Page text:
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Is demolition within our cities inevitable? How do we choose what is retained and what is removed?

What from our existing building fabric is worthy of conserving as we make way for the new?

These questions were highlighted during John Sparkes’ lecture on the regeneration of Sunderland and the ongoing issues with re-planning cities in the United Kingdom. This led me to reflect on the continuous editing and valuing process that sites go through as they evolve and are regenerated and the conflict which this creates with historic fabric.

Hugely influential in the valuing process of cities in the UK was the Urban Task Force, a government body chaired by high-tech architect Richard Rogers, whose primary purposes were to address the decline of inner cities and reduce suburban sprawl over greenfield land[1]. The UTF championed the compact-city theory, imposing tight boundaries on where development could occur. As a result, it was easier for developers to demolish and clear land, in many cases at the expense of historic fabric.

Therefore, the relationship between conservation and regeneration is an often troubled one, especially in post-industrial cities which are littered with derelict remnants of the city’s past success. Many would like these to be re-purposed rather than demolished, due to the nostalgia and iconography associated with them. However, reviving existing structures rarely achieves the same levels of function and thermal performance as a completely new designed structure, as they were built for a completely different function. As a result, reusing spaces can often be at the expense of a lot more money, time and resource with an outcome which is frustrating for the users.

There have been many examples of significant demolition within Newcastle-Upon-Tyne. Two sides of the 1824, John Dobson designed, Eldon Square were demolished in the 1970s for its redevelopment as shopping area resulting in the warping of a historically significant square, commissioned by Richard Grainger[2]. While the regeneration was necessary to revive a dilapidated area of the city, the action taken to change the function of the square hugely changed a historical area of the city, see figures 1, 2 and 3 below.


Figure 1. Eldon Square, Newcastle, 20th century (Historic England) by Paul Perry from  – No copyright infringement intended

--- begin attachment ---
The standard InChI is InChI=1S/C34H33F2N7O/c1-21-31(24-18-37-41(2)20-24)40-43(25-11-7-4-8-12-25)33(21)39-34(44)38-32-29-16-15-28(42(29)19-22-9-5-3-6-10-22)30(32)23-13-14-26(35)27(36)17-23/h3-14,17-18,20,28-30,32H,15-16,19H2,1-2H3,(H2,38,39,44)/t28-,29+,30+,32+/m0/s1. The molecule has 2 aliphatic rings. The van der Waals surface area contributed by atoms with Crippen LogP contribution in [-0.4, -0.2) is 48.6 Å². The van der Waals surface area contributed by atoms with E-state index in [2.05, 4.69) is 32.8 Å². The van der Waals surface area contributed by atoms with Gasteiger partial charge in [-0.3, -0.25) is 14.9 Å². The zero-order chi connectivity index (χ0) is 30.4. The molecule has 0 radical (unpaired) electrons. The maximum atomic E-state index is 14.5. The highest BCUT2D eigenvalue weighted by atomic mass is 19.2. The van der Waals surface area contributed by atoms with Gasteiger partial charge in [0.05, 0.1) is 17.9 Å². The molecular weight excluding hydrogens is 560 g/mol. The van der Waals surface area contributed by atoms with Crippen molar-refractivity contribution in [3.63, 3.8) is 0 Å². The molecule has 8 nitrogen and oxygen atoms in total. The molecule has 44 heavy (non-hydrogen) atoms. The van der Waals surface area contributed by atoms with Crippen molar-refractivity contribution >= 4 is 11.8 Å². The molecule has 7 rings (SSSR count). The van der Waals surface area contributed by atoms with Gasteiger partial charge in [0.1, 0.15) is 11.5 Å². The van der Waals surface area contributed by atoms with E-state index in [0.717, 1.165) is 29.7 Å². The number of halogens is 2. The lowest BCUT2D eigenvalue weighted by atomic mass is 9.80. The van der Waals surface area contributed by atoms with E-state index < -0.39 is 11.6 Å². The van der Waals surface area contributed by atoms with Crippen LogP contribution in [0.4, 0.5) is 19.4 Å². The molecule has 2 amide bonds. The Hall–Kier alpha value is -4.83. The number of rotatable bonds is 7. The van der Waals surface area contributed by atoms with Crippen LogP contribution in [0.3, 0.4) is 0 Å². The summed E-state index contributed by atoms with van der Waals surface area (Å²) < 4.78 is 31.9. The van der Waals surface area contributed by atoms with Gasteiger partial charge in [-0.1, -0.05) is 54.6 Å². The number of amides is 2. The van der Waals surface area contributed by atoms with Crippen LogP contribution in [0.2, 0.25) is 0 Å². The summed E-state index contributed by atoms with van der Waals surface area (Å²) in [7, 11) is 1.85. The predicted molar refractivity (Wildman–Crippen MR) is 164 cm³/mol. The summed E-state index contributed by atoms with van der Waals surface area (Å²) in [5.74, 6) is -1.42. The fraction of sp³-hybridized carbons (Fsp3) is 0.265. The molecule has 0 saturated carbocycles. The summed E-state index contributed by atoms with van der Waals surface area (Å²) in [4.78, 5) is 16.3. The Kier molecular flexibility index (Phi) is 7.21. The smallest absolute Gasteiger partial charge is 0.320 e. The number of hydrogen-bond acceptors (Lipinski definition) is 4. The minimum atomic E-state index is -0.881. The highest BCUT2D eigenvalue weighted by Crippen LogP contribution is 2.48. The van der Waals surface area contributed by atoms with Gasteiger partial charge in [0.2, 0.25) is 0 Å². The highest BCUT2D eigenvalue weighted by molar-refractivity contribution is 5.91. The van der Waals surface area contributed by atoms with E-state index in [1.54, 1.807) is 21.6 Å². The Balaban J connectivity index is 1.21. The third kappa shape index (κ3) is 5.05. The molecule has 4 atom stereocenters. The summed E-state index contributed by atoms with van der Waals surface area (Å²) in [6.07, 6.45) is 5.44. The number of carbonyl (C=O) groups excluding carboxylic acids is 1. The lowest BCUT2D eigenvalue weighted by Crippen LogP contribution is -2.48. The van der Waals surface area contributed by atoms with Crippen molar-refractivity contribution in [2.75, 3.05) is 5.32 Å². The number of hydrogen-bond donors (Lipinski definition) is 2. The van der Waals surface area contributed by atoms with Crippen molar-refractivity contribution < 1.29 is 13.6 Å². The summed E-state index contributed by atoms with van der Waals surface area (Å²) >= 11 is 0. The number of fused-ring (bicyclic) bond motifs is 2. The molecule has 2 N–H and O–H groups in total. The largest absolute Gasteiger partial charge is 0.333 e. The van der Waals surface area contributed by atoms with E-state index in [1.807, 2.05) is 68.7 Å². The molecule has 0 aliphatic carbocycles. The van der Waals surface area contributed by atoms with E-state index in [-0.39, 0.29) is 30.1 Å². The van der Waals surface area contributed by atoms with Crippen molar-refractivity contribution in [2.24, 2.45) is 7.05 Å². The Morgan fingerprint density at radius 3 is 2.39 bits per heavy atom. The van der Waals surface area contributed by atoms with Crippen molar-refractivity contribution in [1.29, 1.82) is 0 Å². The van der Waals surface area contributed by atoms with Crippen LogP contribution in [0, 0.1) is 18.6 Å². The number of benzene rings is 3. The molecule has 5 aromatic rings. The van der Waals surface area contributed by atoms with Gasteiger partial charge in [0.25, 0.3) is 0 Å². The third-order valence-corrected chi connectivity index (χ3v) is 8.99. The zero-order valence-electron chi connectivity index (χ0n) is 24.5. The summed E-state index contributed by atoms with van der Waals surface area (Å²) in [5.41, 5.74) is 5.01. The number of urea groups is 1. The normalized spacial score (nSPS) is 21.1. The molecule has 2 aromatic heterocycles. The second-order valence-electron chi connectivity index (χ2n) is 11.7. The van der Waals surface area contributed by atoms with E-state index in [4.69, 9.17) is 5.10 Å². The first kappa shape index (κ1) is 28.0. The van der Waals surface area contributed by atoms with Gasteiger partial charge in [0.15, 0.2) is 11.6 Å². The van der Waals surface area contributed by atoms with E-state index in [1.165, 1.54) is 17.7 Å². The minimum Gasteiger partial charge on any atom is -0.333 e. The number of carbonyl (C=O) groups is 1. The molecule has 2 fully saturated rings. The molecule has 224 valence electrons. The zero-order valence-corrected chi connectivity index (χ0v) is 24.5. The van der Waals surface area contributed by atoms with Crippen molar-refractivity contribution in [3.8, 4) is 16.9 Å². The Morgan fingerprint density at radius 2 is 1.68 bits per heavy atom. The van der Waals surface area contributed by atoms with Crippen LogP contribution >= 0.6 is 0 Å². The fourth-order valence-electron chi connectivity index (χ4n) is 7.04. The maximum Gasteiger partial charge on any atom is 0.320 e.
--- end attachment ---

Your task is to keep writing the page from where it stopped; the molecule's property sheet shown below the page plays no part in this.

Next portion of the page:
Figure 2 (left). Image altered by Tara Keswick, 13th January 2020, Original photo: Aerial view of Eldon Square, Newcastle upon Tyne, August 1963,  from No copyright infringement intended

Figure 3 (right). Image altered by Tara Keswick, 13th January 2020, Original photo from GoogleMaps – No copyright infringement intended

This is clear move by the local authority to prioritise the commercial and economic function of the city, to introduce the shopping district right into the heart of the city, with much of the demolished brickwork being lost to landfill. A choice to prioritise function and finance over fabric.


Through the act of demolition the energy and resource consumed through the design and construction of the original buildings has gone to waste, due to a simple matter of the function of the area changing, surely there was another site within the city which could have been developed to locate this in. I would tend to agree with the likes of Townshend and Pendlebury, that reusing, conserving and maintaining existing buildings is the most sustainable method of development[4] as the amount of resource and energy required to extract, process, transport and construct a new building is energy that has already been put into an existing structure.


(According to the Department for the Environment, Food and Rural Affairs[5])

Campaigns such as the Architect’s Journal’s (AJ) RetroFirst, launched in September 2019 reinforce the need for the prioritising of retrofitting buildings over demolition and rebuild. It calls for reduced taxes on refurbishment repair and maintenance, policy promoting reuse of existing building stock and reclaimed materials and procurement method that insists all publicly funded projects look at the viability of retrofit solutions first[6].

With Architects and Urban Designers working in a sector which is such a huge contributor to greenhouse gas emissions and material waste, it is important that attitudes shift towards more sustainable methods of reuse and renovation as promoted by the Retrofirst campaign.